Figure 2: Particle size distribution of Titanium dioxide

Quantitative Analysis using ICPE-9000

For quantitative analysis of TiO2 nanoparticles the simultaneous ICPE-9000 with minitorch has been used. The system is suitable for axial and radial plasma observation. Its high-performance Echelle optics use a large-scale CCD detector with 1024 x 1024 pixels and can determine all elements in various concentration levels simultaneously with just one analysis.

The ICPEsolution software’s reprocessing function enables determination of additional elements or changing of concentration range for alternate wavelengths without the need for new measurements. The vacuum optics combined with mini torch technology reduce argon gas consumption considerably. The torch used in this experimental work reduces argon gas consumption to almost half that of conventional torches without loss in sensitivity. In addition, time-consuming rinsing of the optics with ultrapure gas is no longer necessary. The system is ready for operation and is stable within the shortest possible time. When equipped with the optional autosampler, the system can be fully automated for high sample throughput operation. The system status is monitored continuously and can be accessed at any time.

Software supported by two helpful “assistants”

The ICPEsolution software offers additional support with two integrated assistant functions. The “Development Assistant” creates complex calibrations, from selection of optimal wavelengths up to the composition of standard concentrations. Together with the “Monitor Function” for qualitative analysis, this assistant highlights possible interference problems or incorrect wavelength selection before the actual calibration takes place, and displays solutions for method modification or error correction. The “Diagnosis Assistant” evaluates data already measured, and compares this with information from various databases. Data evaluation and recalculation have never been more straightforward.

Sunscreen samples with different sun protection factors have been measured. The sun protection factor is an indicator of the effectiveness of sunscreen – the higher the SPF, the more protection a sunscreen offers against UV-B radiation.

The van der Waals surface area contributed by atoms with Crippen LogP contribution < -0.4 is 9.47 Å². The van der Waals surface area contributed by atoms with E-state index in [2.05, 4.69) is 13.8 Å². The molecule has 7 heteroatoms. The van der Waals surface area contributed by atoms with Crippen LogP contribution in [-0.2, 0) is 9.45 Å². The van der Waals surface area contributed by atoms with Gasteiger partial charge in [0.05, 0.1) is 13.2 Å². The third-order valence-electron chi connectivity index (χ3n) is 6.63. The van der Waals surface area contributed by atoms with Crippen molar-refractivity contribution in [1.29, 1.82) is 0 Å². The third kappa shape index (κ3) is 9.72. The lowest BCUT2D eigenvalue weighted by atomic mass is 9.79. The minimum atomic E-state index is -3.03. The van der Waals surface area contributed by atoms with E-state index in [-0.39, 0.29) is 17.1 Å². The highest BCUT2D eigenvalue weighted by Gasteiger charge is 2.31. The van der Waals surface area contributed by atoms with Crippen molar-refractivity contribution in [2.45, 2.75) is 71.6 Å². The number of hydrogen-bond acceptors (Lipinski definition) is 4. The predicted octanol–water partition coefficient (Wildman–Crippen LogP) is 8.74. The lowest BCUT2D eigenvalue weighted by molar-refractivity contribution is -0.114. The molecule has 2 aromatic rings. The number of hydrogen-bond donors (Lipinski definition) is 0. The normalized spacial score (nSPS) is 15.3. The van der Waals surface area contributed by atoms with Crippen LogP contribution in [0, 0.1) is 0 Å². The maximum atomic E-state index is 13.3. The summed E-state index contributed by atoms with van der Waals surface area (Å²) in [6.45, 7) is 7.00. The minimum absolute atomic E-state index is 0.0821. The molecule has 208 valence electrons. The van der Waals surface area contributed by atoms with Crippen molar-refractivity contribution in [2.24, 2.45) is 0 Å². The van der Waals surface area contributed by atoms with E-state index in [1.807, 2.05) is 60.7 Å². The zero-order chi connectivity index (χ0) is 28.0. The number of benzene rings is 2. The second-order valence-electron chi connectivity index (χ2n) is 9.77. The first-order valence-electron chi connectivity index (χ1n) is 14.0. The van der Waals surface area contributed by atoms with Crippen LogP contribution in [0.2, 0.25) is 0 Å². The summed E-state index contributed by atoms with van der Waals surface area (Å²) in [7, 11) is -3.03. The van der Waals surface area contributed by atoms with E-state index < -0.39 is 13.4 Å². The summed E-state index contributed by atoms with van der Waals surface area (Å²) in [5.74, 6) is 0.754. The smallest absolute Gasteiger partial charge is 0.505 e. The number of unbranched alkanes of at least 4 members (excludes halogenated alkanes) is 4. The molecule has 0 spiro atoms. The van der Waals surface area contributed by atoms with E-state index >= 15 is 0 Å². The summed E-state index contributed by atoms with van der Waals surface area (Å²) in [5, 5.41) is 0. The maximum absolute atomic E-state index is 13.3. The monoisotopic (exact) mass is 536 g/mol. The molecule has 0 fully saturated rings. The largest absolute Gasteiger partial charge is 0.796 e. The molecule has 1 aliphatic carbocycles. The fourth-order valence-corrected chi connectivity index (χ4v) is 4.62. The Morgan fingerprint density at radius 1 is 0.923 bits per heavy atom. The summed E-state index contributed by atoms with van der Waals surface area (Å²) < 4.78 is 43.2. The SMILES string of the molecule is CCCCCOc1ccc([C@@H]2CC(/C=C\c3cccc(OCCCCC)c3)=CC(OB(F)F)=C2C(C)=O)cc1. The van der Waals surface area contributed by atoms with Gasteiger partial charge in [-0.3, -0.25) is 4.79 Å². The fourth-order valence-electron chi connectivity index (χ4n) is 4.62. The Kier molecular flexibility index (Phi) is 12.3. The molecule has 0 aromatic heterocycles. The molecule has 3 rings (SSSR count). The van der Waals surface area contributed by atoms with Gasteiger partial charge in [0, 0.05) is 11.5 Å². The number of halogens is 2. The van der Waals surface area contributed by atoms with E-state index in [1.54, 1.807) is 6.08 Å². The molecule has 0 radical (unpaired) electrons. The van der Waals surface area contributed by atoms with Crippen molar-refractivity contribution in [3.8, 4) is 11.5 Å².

Table 1: Instrumental Parameters for the quantification of nano particles in sunscreen

Qualitative analysis was first performed to see the basic composition and element distribution. A quantitative method was then developed based on the parameters indicated by the “Development Assistant.” For the samples based on TiO2 nano particles the following parameters were used (see table 1).


Distribution of TiO2 nano particles in the sunscreen lotions was found not to be homogeneous, so it is important to shake the container well before taking a sample. TiO2 concentration is related directly to the sun protection factor. The Ti-concentration in sunscreen with the highest protection factor (30 in this experiment) was 210 mg/L. Results of all samples taken for comparison are summarized in table 2.

Table 2: Ti concentrations in sunscreen samples with different light protection factors

Titanium dioxide (TiO2) nanoparticles are manufactured worldwide in large quantities for use in a wide range of applications including pigment and cosmetic manufacturing such as sunscreen. Although TiO2 is chemically inert, TiO2 nanoparticles can cause negative health effects such as respiratory tract cancer in rats. However, the mechanisms involved in TiO2-induced genotoxicity and carcinogenicity have not been clearly defined and are poorly studied in vivo [3]. Dermal penetration of TiO2 nanoparticles through the outer layer of the skin is still the subject of further investigation [4].

In contrast to the variety of toxicological opinions the analytical results are very clear. The IG-1000 laser diffraction particle size analyzer and the ICPE-9000 ICP-OES spectrometer are ideal tools for characterization and quantification of TiO2 nanoparticles in sunscreens.


EUROPEAN COMMISSION, HEALTH & CONSUMER PROTECTION DIRECTORATE-GENERAL, Directorate C – Public Health and Risk Assessment C7 – Risk assessment, 2006
Nanotechnology Standards for Health, Safety, and Environmental Factors Nanotechnology Law Report, 2008
Cancer Res 2009; 69: (22). November 15, 2009
Australian Government,, A review of the scientific literature on the safety of nanoparticulate titanium dioxide or zinc oxide in sunscreens